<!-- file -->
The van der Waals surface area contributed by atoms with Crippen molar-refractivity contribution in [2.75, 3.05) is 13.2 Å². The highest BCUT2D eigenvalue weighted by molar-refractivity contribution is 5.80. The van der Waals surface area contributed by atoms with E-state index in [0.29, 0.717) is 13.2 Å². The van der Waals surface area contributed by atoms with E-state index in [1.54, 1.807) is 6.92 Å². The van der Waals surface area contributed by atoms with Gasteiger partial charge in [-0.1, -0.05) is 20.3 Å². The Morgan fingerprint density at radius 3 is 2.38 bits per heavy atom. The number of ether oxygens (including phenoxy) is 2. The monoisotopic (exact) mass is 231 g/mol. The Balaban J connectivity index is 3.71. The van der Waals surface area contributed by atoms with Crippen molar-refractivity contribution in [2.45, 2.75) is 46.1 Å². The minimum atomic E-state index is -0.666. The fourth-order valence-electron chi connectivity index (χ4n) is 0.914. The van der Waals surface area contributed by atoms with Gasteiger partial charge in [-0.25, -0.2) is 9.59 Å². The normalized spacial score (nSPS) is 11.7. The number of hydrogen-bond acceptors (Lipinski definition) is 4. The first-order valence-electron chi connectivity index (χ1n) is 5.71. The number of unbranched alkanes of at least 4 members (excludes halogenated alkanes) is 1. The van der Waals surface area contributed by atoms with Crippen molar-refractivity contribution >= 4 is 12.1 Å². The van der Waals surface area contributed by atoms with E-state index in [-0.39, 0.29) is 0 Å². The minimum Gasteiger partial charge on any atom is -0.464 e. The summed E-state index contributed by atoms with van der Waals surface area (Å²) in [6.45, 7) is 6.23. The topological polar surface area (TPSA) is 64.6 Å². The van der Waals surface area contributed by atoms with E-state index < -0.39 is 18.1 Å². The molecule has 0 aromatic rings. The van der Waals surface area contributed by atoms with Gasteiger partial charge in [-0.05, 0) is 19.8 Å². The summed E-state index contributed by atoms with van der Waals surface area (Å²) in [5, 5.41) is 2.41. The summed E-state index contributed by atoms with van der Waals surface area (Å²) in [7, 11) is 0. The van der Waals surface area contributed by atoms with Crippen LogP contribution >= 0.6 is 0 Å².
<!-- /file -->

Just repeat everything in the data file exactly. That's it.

The van der Waals surface area contributed by atoms with Crippen molar-refractivity contribution in [2.75, 3.05) is 13.2 Å². The highest BCUT2D eigenvalue weighted by molar-refractivity contribution is 5.80. The van der Waals surface area contributed by atoms with E-state index in [0.29, 0.717) is 13.2 Å². The van der Waals surface area contributed by atoms with E-state index in [1.54, 1.807) is 6.92 Å². The van der Waals surface area contributed by atoms with Gasteiger partial charge in [-0.1, -0.05) is 20.3 Å². The Morgan fingerprint density at radius 3 is 2.38 bits per heavy atom. The number of ether oxygens (including phenoxy) is 2. The monoisotopic (exact) mass is 231 g/mol. The Balaban J connectivity index is 3.71. The van der Waals surface area contributed by atoms with Crippen molar-refractivity contribution in [2.45, 2.75) is 46.1 Å². The minimum atomic E-state index is -0.666. The fourth-order valence-electron chi connectivity index (χ4n) is 0.914. The van der Waals surface area contributed by atoms with Gasteiger partial charge in [-0.25, -0.2) is 9.59 Å². The normalized spacial score (nSPS) is 11.7. The number of hydrogen-bond acceptors (Lipinski definition) is 4. The first-order valence-electron chi connectivity index (χ1n) is 5.71. The number of unbranched alkanes of at least 4 members (excludes halogenated alkanes) is 1. The van der Waals surface area contributed by atoms with Crippen molar-refractivity contribution >= 4 is 12.1 Å². The van der Waals surface area contributed by atoms with E-state index in [-0.39, 0.29) is 0 Å². The minimum Gasteiger partial charge on any atom is -0.464 e. The summed E-state index contributed by atoms with van der Waals surface area (Å²) in [6.45, 7) is 6.23. The topological polar surface area (TPSA) is 64.6 Å². The van der Waals surface area contributed by atoms with E-state index < -0.39 is 18.1 Å². The molecule has 0 aromatic rings. The van der Waals surface area contributed by atoms with Gasteiger partial charge in [-0.05, 0) is 19.8 Å². The summed E-state index contributed by atoms with van der Waals surface area (Å²) in [5, 5.41) is 2.41. The summed E-state index contributed by atoms with van der Waals surface area (Å²) in [7, 11) is 0. The van der Waals surface area contributed by atoms with Crippen LogP contribution >= 0.6 is 0 Å².